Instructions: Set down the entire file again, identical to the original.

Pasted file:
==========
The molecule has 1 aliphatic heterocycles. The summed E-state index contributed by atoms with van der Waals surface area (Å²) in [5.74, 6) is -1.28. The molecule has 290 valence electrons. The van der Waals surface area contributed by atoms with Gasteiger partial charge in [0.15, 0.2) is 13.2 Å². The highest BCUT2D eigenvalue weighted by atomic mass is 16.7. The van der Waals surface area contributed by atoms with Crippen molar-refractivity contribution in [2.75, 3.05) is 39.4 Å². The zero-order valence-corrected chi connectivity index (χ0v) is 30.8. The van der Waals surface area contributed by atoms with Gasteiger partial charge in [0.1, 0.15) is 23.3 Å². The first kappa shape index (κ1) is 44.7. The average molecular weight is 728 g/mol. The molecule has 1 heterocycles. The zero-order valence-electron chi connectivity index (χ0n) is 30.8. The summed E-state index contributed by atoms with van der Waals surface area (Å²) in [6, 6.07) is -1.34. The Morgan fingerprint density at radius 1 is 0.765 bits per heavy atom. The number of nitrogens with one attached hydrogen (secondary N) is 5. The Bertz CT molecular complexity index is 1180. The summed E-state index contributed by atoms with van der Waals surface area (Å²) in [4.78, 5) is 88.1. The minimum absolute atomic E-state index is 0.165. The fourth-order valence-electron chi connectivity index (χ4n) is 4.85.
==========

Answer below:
The molecule has 1 aliphatic heterocycles. The summed E-state index contributed by atoms with van der Waals surface area (Å²) in [5.74, 6) is -1.28. The molecule has 290 valence electrons. The van der Waals surface area contributed by atoms with Gasteiger partial charge in [0.15, 0.2) is 13.2 Å². The highest BCUT2D eigenvalue weighted by atomic mass is 16.7. The van der Waals surface area contributed by atoms with Crippen molar-refractivity contribution in [2.75, 3.05) is 39.4 Å². The zero-order valence-corrected chi connectivity index (χ0v) is 30.8. The van der Waals surface area contributed by atoms with Gasteiger partial charge in [0.1, 0.15) is 23.3 Å². The first kappa shape index (κ1) is 44.7. The average molecular weight is 728 g/mol. The molecule has 1 heterocycles. The zero-order valence-electron chi connectivity index (χ0n) is 30.8. The summed E-state index contributed by atoms with van der Waals surface area (Å²) in [6, 6.07) is -1.34. The Morgan fingerprint density at radius 1 is 0.765 bits per heavy atom. The number of nitrogens with one attached hydrogen (secondary N) is 5. The Bertz CT molecular complexity index is 1180. The summed E-state index contributed by atoms with van der Waals surface area (Å²) in [4.78, 5) is 88.1. The minimum absolute atomic E-state index is 0.165. The fourth-order valence-electron chi connectivity index (χ4n) is 4.85.